7. Although there are less desirable areas in town, a small center has no bad sections of town that need to be avoided.

8. Because we have had extensive experience working with other construction trades in our town, we have firsthand knowledge of who does great work and who does not. We are well known and have no problem getting the good trades whenever we need them. This can also be a disadvantage in a small center. Tradespeople can be reluctant to work for people from out of town or may charge a premium to work for people who are unknown. This is not necessarily gouging (although it may be). It can be a real hassle to chase down an out-of-towner who is not prompt in paying his bill.

Disadvantages to Investing in Small Centers

1. It can be difficult or even impossible to find a good property manager for a small center. This means an investor needs to be close enough and have time enough to self-manage the properties or have a joint venture with someone who will.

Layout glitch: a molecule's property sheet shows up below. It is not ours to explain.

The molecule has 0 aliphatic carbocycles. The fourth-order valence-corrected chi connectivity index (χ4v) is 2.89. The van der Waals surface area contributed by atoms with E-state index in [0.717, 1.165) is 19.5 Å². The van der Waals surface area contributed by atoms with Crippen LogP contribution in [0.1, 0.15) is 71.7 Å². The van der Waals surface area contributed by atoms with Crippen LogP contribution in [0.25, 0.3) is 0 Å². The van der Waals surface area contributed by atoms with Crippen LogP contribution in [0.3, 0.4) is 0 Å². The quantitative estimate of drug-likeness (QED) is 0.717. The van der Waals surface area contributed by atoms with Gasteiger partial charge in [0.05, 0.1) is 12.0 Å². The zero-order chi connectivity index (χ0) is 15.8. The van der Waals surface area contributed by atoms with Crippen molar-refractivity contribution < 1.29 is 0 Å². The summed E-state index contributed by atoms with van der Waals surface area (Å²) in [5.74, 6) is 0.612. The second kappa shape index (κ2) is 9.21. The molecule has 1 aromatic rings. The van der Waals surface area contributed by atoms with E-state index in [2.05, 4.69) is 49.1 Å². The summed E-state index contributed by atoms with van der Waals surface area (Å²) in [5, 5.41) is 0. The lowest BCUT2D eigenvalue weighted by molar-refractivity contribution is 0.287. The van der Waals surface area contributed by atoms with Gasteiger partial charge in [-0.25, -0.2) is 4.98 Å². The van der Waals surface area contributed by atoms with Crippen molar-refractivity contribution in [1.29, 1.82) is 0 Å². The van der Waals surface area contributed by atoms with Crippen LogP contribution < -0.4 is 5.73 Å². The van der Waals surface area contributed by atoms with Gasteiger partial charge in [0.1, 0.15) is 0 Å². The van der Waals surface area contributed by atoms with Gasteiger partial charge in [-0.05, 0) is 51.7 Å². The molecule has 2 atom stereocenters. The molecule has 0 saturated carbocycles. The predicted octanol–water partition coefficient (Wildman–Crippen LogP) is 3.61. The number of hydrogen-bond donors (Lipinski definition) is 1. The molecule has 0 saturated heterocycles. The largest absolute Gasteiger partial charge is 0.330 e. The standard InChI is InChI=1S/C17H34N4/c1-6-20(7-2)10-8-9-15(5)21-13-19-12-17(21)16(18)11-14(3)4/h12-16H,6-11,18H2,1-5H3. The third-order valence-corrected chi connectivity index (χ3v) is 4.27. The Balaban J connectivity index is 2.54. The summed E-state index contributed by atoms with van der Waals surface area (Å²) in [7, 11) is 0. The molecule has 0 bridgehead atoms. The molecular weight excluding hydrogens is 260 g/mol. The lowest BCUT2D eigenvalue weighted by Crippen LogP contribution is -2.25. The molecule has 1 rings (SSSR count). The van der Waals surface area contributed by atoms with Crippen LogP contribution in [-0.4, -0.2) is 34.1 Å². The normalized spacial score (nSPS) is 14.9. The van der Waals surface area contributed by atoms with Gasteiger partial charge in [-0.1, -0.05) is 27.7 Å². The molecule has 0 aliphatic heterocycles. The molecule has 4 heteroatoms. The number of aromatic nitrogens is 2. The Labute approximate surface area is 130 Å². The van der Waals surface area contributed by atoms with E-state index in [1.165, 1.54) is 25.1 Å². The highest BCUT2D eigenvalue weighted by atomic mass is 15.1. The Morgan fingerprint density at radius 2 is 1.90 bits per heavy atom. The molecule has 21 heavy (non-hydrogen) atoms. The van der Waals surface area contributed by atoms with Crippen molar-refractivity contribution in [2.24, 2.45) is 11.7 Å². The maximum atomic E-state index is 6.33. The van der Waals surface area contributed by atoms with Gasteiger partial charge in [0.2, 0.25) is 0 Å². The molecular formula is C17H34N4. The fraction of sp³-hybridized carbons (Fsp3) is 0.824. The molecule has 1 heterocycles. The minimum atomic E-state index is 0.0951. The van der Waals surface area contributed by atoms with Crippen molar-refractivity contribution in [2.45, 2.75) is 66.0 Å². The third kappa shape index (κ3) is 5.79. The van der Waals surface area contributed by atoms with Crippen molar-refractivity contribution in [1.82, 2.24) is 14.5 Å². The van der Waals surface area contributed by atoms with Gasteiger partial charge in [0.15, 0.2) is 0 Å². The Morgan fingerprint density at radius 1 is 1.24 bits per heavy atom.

2. Typically there is less economic diversity in small centers.  This leaves them more susceptible to the vagaries of economic highs and lows. This is one reason why a landlord needs to have the higher ROIs mentioned in Advantage # 3.

3. Financing is more difficult.  The major banks often refuse to loan for purchase of properties more than 25 kilometers from a larger city. We have gotten around this by extensively using credit unions or banks with local branches in our town – an advantage of the relationship one builds with local banking officials. We have also used seller financing.  We have financed some significant mortgages with sellers because we know each other well, allowing us to work out terms that they would never have offered to strangers.

4. There is a smaller pool of renters than in a large city – particularly of non-local renters. In our small town, this is much less of a problem than for many, as it generally has an extremely low vacancy rate.

5. There is a very small pool of investors available when one wishes to sell. Sellers must be prepared to give terms to buyers to make the purchase advantageous. Generally, one plans to exit by selling to personal home buyers.

6. The ripple effect from higher real estate prices in larger centers lessens the further away the town is. House prices (and rental rates) do not rise as high and at a slower rate. This is good for buyers and not so good for sellers.